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Volume 14 No. 03
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Accepted Papers

Scientific Investigations

Long-Term Impact of Sleep-Disordered Breathing on Quality of Life in Children With Obesity

Sherri L. Katz, MDCM, MSc1; Joanna E. MacLean, MD, PhD2; Nicholas Barrowman, PhD3; Lynda Hoey3; Linda Horwood, MSc4; Glenda N. Bendiak, MD, MSc5; Valerie G. Kirk, MD5; Stasia Hadjiyannakis, MD1; Laurent Legault, MD4; Bethany J. Foster, MD, MSCE4; Evelyn Constantin, MDCM, MSc(Epi)4
1Children's Hospital of Eastern Ontario, University of Ottawa, Ottawa, Ontario, Canada; 2Stollery Children's Hospital, University of Alberta, Edmonton, Alberta, Canada; 3Children's Hospital of Eastern Ontario Research Institute, Ottawa, Ontario, Canada; 4Montreal Children's Hospital, McGill University Health Centre, Montreal, Quebec, Canada; 5Alberta Children's Hospital, University of Calgary, Calgary, Alberta, Canada

Study Objectives:

(1) To determine baseline quality of life (QOL) among children with obesity and newly diagnosed moderate-severe sleep-disordered breathing (SDB) and to compare it to the reported QOL of children with obesity or SDB alone and healthy children. (2) To evaluate QOL change after 1 year.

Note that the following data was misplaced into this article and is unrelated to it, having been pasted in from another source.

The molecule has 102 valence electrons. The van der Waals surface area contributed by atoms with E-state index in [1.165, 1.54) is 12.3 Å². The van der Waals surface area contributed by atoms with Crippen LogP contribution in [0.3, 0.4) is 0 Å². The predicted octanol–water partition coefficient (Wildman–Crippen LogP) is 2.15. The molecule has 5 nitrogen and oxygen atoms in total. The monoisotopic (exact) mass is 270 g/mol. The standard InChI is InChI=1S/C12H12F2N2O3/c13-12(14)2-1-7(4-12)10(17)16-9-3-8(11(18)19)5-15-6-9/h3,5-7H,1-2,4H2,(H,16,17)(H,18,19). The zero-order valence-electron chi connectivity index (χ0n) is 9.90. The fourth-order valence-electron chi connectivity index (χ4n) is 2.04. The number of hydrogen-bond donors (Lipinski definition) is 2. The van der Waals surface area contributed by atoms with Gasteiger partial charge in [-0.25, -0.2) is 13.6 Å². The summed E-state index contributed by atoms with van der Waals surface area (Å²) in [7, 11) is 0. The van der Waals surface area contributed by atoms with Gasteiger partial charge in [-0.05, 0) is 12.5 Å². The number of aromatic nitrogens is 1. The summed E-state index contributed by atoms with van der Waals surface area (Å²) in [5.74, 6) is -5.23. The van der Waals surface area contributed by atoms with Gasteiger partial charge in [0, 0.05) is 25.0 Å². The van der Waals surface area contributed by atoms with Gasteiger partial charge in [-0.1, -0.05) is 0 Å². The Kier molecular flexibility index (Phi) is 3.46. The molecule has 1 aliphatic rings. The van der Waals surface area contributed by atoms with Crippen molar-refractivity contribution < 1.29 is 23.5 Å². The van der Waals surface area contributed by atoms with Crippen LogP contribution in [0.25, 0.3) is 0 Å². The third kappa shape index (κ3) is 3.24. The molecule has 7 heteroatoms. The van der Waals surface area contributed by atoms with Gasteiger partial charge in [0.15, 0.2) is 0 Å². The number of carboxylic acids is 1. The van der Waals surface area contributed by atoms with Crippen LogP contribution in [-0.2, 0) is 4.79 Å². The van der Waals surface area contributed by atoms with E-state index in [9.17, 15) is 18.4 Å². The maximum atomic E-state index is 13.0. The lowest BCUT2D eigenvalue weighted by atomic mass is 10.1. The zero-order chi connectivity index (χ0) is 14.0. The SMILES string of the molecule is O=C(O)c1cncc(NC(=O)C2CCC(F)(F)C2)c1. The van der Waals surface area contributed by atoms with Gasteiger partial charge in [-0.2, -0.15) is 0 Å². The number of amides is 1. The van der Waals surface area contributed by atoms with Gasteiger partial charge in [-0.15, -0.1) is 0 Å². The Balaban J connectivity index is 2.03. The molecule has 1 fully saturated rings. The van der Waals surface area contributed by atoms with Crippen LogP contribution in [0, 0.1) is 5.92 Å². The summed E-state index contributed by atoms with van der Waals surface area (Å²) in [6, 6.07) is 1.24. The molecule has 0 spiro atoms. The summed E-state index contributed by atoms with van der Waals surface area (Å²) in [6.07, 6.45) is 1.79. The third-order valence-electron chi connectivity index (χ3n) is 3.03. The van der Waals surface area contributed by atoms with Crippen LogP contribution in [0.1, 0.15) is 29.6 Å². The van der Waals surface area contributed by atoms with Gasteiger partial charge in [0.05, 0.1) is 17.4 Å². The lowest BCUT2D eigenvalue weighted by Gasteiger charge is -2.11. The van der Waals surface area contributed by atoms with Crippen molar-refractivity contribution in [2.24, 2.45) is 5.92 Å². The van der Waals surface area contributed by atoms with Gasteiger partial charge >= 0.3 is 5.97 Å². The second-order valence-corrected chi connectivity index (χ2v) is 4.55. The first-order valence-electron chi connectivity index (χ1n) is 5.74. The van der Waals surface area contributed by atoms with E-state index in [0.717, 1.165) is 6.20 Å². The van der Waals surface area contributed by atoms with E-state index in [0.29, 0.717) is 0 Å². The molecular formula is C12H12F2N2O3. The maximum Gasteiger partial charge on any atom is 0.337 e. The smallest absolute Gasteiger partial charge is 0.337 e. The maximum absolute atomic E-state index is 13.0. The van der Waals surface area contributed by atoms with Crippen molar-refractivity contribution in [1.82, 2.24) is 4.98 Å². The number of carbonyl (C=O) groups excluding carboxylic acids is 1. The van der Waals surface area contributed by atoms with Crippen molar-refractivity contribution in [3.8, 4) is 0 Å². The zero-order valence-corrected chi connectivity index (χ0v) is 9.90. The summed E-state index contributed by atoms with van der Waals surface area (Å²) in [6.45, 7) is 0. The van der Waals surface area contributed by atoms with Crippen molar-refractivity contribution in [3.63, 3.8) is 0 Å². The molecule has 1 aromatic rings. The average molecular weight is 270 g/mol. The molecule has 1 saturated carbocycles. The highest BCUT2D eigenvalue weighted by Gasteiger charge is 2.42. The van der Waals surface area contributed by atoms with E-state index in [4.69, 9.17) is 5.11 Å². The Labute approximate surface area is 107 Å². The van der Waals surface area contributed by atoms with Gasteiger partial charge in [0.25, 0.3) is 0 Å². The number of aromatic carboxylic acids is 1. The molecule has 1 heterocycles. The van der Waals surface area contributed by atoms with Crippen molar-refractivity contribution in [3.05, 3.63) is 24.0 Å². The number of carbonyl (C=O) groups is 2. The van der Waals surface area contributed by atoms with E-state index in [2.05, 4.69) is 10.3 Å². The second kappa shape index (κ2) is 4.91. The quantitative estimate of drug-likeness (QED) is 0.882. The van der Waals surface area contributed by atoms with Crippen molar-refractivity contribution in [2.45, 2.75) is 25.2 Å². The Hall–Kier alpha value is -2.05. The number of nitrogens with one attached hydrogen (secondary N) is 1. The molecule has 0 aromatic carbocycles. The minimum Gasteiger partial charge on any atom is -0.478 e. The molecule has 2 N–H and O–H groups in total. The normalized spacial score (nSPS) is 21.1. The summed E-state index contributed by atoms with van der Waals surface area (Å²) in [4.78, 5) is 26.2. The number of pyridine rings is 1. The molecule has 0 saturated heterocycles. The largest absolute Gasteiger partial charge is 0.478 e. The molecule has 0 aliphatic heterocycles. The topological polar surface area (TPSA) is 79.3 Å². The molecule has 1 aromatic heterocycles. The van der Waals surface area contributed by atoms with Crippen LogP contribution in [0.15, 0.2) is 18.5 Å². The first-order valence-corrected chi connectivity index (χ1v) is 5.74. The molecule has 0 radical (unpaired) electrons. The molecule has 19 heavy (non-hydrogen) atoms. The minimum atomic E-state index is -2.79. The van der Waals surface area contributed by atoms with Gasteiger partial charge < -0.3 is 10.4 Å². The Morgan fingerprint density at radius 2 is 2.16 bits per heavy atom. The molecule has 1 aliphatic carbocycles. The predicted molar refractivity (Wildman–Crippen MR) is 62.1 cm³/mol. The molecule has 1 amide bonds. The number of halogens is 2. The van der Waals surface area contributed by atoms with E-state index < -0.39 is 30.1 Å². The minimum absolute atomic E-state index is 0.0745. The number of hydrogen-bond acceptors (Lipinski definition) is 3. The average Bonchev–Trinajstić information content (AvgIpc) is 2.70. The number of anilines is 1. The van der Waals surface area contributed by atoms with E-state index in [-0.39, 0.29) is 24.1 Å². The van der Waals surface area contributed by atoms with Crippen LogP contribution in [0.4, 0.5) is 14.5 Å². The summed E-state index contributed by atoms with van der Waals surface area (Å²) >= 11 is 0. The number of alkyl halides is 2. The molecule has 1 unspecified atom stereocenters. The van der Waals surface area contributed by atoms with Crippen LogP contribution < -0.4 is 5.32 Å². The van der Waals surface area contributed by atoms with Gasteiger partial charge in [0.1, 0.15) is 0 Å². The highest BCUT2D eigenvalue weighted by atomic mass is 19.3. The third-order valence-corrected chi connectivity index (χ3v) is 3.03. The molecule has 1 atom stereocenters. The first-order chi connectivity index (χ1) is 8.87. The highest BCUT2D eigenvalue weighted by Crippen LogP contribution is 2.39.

A prospective multicenter cohort study was conducted in children (8–16 years) with obesity, prescribed positive airway pressure (PAP) therapy for moderate-severe SDB. Outcomes included parent-proxy and self-report total and subscale scores on the PedsQL questionnaire (baseline and 1-year).


Total PedsQL scores were indicative of impaired QOL in 69% of cases based on parent-report and in 62% on self-report. Parents reported significantly lower QOL in our cohort than that reported in other studies for children with obesity or SDB alone or healthy children, on total PedsQL score and on social and psychosocial subscales. PedsQL total scores for participants were significantly higher (mean difference 7.3 ± 15.3, P = .03) than those reported by parents. Parents reported significant improvements in total PedsQL (mean change 7.29 ± 13.73, P = .04) and social functioning (mean change 17.65 ± 24.69, P = .04) scores after 1 year. No significant differences were found by children's self-report or by PAP adherence.


QOL of children with obesity and SDB is lower than in children with obesity or SDB alone or healthy children. One year later, children reported no significant changes in QOL; parents reported significant improvements in total PedsQL and social functioning scores. PAP adherence did not significantly affect QOL change in this population.


A commentary on this article appears in this issue on page 307.


Katz SL, MacLean JE, Barrowman N, Hoey L, Horwood L, Bendiak GN, Kirk VG, Hadjiyannakis S, Legault L, Foster BJ, Constantin E. Long-term impact of sleep-disordered breathing on quality of life in children with obesity. J Clin Sleep Med. 2018;14(3):451–458.

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